Written by Kenneth W W Sims
We are familiar with the geology we see on the surface of the Earth—the granite cliffs of Yosemite, the volcanoes of Hawaii, Yellowstone and Mount Saint Helens, or the red sandstone spires in the deserts of the American southwest. But what does deep inside of the Earth look like? As geologists we have many different methods to discern the composition and structure of the Earth’s mantle indirectly and sometimes we are lucky enough to find samples of the mantle transported up to the surface by volcanic lava flows.
One of the cool things about working in remote settings like Antarctica, where there are locations no geologist has ever before explored, is that you get to make exciting discoveries. One of those discoveries for us has been finding lots of “mantle xenoliths” along the East Ridge of Mt Terror (Plate 1 and 2). These mantle xenoliths (which means foreign rock in Greek) are made up of beautiful green olivine and black pyroxene crystals (Plate 3). Mantle xenoliths represent the deep mantle below the crust (~20- 100 kms deep) that is being melted to form the magmas of the Ross Island volcanoes. We find them in cinder cones and sometimes in the lava flows; the green xenoliths are round nodules that stand out in stark contrast to the black and dark gray lava.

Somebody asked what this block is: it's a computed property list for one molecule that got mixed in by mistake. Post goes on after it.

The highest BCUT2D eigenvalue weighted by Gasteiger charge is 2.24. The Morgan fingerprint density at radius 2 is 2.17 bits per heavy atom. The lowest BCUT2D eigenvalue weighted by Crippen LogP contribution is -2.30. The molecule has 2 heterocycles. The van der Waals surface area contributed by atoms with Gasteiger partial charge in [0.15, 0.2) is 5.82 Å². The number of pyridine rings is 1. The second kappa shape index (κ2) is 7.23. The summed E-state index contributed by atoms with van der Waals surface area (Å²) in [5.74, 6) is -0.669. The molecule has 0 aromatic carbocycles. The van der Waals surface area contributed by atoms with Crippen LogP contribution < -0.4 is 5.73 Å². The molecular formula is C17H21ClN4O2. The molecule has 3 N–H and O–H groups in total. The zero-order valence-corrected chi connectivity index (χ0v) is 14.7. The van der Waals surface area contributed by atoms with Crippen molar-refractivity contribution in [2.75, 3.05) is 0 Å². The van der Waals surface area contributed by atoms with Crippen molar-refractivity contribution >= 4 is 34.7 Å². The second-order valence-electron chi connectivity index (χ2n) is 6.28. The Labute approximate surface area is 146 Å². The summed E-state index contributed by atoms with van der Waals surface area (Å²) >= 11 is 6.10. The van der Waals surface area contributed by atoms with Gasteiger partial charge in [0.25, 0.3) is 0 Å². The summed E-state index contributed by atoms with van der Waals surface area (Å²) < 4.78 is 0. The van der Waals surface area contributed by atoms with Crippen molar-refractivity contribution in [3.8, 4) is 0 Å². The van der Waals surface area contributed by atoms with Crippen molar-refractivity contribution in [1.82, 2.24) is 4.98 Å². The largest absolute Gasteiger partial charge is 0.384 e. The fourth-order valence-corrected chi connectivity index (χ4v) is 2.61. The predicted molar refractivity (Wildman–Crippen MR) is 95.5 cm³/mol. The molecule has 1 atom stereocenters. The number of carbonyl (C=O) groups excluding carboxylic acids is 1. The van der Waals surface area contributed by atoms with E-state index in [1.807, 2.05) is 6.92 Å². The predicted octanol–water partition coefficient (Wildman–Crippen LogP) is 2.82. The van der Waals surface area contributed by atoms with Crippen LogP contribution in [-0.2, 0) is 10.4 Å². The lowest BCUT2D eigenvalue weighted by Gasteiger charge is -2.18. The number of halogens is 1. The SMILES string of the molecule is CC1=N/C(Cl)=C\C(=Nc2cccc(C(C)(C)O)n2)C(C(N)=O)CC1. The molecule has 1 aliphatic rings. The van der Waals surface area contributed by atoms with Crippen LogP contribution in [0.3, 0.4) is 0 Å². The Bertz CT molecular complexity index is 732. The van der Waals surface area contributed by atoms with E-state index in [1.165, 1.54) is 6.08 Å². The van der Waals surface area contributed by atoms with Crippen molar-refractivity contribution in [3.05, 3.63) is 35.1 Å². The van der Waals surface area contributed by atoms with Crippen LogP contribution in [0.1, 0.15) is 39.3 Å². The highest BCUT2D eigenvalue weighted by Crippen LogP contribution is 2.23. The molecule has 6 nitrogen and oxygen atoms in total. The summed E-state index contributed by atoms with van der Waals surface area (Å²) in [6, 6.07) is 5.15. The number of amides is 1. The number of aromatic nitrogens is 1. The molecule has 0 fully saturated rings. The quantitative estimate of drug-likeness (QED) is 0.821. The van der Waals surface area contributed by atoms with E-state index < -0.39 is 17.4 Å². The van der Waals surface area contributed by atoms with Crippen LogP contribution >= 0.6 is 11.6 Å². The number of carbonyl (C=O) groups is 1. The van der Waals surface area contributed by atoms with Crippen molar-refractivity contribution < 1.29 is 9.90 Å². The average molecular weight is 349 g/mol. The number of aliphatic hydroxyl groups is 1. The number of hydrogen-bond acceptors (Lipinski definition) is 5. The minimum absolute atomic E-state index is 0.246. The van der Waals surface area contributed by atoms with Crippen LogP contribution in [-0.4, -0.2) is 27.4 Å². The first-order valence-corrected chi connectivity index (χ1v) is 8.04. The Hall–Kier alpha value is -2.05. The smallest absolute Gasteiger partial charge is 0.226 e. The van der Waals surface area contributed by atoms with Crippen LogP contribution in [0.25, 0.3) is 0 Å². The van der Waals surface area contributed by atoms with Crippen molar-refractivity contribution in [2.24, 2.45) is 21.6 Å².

Next we are off to camp at Cape Bird to start sampling along the coast and on the summit of Mt Bird. This should be another exciting part of the trip, as once again there are very few samples that have been collected from Mt Bird and we will also be camping next to a penguin rookery.
Some other good news is that Glenn Gaetani, who was delayed in Woods Hole on account of Hurricane Sandy, has made it to Antarctica. Our team is now complete. So yesterday to get Glenn oriented and ready to sample we did a snowmobile tour on the sea ice along Hut Point Peninsula , which included sampling at Turtle Rock and an essential side trip to the nearby ice cave on the Erebus Glacier tongue (Plate 5). Glenn will be writing the next blog from Cape Bird – so stay tuned.